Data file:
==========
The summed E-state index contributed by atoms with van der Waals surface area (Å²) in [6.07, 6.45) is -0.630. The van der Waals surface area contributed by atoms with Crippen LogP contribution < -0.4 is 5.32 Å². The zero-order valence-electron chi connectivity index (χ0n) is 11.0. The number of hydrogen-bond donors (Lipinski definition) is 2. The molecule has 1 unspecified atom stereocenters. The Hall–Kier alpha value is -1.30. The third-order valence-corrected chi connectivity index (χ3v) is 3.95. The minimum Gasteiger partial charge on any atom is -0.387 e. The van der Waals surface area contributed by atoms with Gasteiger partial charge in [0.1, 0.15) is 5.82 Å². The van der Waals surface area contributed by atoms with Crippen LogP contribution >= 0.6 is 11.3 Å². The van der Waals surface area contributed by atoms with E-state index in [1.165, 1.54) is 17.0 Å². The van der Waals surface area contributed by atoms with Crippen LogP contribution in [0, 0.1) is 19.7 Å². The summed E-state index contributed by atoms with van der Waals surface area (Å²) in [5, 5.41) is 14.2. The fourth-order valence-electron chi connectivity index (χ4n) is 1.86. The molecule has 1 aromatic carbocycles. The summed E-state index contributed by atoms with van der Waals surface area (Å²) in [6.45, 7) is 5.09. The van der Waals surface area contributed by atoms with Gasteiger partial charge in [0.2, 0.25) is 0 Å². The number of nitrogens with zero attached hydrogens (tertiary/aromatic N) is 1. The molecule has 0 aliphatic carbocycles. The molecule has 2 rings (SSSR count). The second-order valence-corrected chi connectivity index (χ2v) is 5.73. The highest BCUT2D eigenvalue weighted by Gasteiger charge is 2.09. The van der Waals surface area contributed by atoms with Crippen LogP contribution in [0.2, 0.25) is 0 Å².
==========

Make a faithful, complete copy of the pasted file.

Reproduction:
The summed E-state index contributed by atoms with van der Waals surface area (Å²) in [6.07, 6.45) is -0.630. The van der Waals surface area contributed by atoms with Crippen LogP contribution < -0.4 is 5.32 Å². The zero-order valence-electron chi connectivity index (χ0n) is 11.0. The number of hydrogen-bond donors (Lipinski definition) is 2. The molecule has 1 unspecified atom stereocenters. The Hall–Kier alpha value is -1.30. The third-order valence-corrected chi connectivity index (χ3v) is 3.95. The minimum Gasteiger partial charge on any atom is -0.387 e. The van der Waals surface area contributed by atoms with Gasteiger partial charge in [0.1, 0.15) is 5.82 Å². The van der Waals surface area contributed by atoms with Crippen LogP contribution >= 0.6 is 11.3 Å². The van der Waals surface area contributed by atoms with E-state index in [1.165, 1.54) is 17.0 Å². The van der Waals surface area contributed by atoms with Crippen LogP contribution in [0, 0.1) is 19.7 Å². The summed E-state index contributed by atoms with van der Waals surface area (Å²) in [5, 5.41) is 14.2. The fourth-order valence-electron chi connectivity index (χ4n) is 1.86. The molecule has 1 aromatic carbocycles. The summed E-state index contributed by atoms with van der Waals surface area (Å²) in [6.45, 7) is 5.09. The van der Waals surface area contributed by atoms with Gasteiger partial charge in [0.2, 0.25) is 0 Å². The number of nitrogens with zero attached hydrogens (tertiary/aromatic N) is 1. The molecule has 0 aliphatic carbocycles. The molecule has 2 rings (SSSR count). The second-order valence-corrected chi connectivity index (χ2v) is 5.73. The highest BCUT2D eigenvalue weighted by Gasteiger charge is 2.09. The van der Waals surface area contributed by atoms with Crippen LogP contribution in [0.2, 0.25) is 0 Å².